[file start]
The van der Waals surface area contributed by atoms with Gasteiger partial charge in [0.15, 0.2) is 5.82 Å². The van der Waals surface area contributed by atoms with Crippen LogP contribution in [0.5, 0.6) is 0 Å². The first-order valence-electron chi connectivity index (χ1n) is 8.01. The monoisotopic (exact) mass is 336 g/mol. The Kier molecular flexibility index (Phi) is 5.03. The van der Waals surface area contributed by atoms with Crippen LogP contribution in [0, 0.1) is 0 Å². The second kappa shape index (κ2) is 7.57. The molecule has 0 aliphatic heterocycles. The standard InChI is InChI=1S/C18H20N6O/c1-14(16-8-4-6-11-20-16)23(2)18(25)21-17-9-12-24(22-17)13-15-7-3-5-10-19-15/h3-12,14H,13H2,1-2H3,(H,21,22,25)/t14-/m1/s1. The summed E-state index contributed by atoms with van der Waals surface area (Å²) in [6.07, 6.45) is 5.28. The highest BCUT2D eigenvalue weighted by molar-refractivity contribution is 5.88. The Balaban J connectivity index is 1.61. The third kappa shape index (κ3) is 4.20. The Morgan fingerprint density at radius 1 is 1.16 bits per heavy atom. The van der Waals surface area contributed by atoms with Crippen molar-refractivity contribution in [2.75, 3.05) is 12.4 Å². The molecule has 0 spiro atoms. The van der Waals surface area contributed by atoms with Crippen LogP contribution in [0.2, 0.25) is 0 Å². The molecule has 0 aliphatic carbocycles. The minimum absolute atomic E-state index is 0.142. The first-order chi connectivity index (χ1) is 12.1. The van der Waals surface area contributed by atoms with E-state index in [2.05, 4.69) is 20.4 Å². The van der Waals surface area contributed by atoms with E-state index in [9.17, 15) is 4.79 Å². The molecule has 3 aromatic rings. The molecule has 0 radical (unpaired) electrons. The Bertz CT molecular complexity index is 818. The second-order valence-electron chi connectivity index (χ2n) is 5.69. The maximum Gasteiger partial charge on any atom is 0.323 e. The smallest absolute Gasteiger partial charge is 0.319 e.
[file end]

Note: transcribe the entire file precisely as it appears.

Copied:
The van der Waals surface area contributed by atoms with Gasteiger partial charge in [0.15, 0.2) is 5.82 Å². The van der Waals surface area contributed by atoms with Crippen LogP contribution in [0.5, 0.6) is 0 Å². The first-order valence-electron chi connectivity index (χ1n) is 8.01. The monoisotopic (exact) mass is 336 g/mol. The Kier molecular flexibility index (Phi) is 5.03. The van der Waals surface area contributed by atoms with Crippen LogP contribution in [0, 0.1) is 0 Å². The second kappa shape index (κ2) is 7.57. The molecule has 0 aliphatic heterocycles. The standard InChI is InChI=1S/C18H20N6O/c1-14(16-8-4-6-11-20-16)23(2)18(25)21-17-9-12-24(22-17)13-15-7-3-5-10-19-15/h3-12,14H,13H2,1-2H3,(H,21,22,25)/t14-/m1/s1. The summed E-state index contributed by atoms with van der Waals surface area (Å²) in [6.07, 6.45) is 5.28. The highest BCUT2D eigenvalue weighted by molar-refractivity contribution is 5.88. The Balaban J connectivity index is 1.61. The third kappa shape index (κ3) is 4.20. The Morgan fingerprint density at radius 1 is 1.16 bits per heavy atom. The van der Waals surface area contributed by atoms with Crippen molar-refractivity contribution in [2.75, 3.05) is 12.4 Å². The molecule has 0 spiro atoms. The van der Waals surface area contributed by atoms with Crippen LogP contribution in [0.2, 0.25) is 0 Å². The molecule has 0 aliphatic carbocycles. The minimum absolute atomic E-state index is 0.142. The first-order chi connectivity index (χ1) is 12.1. The van der Waals surface area contributed by atoms with E-state index in [2.05, 4.69) is 20.4 Å². The van der Waals surface area contributed by atoms with E-state index in [9.17, 15) is 4.79 Å². The molecule has 3 aromatic rings. The molecule has 0 radical (unpaired) electrons. The Bertz CT molecular complexity index is 818. The second-order valence-electron chi connectivity index (χ2n) is 5.69. The maximum Gasteiger partial charge on any atom is 0.323 e. The smallest absolute Gasteiger partial charge is 0.319 e.